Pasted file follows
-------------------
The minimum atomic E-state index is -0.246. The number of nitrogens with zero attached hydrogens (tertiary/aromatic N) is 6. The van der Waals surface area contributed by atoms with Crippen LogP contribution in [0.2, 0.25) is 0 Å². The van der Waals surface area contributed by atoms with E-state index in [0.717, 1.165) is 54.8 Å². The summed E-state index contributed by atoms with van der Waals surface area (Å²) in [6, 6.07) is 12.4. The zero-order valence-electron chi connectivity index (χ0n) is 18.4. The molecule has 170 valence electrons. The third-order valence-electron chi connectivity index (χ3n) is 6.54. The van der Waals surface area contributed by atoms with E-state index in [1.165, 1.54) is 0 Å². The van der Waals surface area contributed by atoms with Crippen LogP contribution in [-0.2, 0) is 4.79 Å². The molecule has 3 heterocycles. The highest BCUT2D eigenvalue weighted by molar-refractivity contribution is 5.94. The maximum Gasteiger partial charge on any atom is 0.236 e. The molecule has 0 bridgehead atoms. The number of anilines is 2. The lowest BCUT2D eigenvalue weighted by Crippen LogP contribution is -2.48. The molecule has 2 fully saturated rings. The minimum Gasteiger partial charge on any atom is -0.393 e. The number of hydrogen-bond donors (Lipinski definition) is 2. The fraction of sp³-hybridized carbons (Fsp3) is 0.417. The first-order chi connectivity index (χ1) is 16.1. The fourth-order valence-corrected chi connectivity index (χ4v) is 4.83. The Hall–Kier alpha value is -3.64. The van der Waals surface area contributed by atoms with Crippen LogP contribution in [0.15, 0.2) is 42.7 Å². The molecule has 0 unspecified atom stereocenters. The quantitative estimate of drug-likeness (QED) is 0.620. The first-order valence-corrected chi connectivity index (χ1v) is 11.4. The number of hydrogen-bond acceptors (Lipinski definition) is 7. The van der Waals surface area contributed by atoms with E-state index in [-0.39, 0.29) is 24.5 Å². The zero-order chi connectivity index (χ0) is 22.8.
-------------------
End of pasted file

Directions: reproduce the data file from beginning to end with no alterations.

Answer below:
The minimum atomic E-state index is -0.246. The number of nitrogens with zero attached hydrogens (tertiary/aromatic N) is 6. The van der Waals surface area contributed by atoms with Crippen LogP contribution in [0.2, 0.25) is 0 Å². The van der Waals surface area contributed by atoms with E-state index in [0.717, 1.165) is 54.8 Å². The summed E-state index contributed by atoms with van der Waals surface area (Å²) in [6, 6.07) is 12.4. The zero-order valence-electron chi connectivity index (χ0n) is 18.4. The molecule has 170 valence electrons. The third-order valence-electron chi connectivity index (χ3n) is 6.54. The van der Waals surface area contributed by atoms with E-state index in [1.165, 1.54) is 0 Å². The van der Waals surface area contributed by atoms with Crippen LogP contribution in [-0.2, 0) is 4.79 Å². The molecule has 3 heterocycles. The highest BCUT2D eigenvalue weighted by molar-refractivity contribution is 5.94. The maximum Gasteiger partial charge on any atom is 0.236 e. The molecule has 0 bridgehead atoms. The number of anilines is 2. The lowest BCUT2D eigenvalue weighted by Crippen LogP contribution is -2.48. The molecule has 2 fully saturated rings. The minimum Gasteiger partial charge on any atom is -0.393 e. The number of hydrogen-bond donors (Lipinski definition) is 2. The fraction of sp³-hybridized carbons (Fsp3) is 0.417. The first-order chi connectivity index (χ1) is 16.1. The fourth-order valence-corrected chi connectivity index (χ4v) is 4.83. The Hall–Kier alpha value is -3.64. The van der Waals surface area contributed by atoms with Crippen LogP contribution in [0.15, 0.2) is 42.7 Å². The molecule has 0 unspecified atom stereocenters. The quantitative estimate of drug-likeness (QED) is 0.620. The first-order valence-corrected chi connectivity index (χ1v) is 11.4. The number of hydrogen-bond acceptors (Lipinski definition) is 7. The van der Waals surface area contributed by atoms with E-state index in [-0.39, 0.29) is 24.5 Å². The zero-order chi connectivity index (χ0) is 22.8.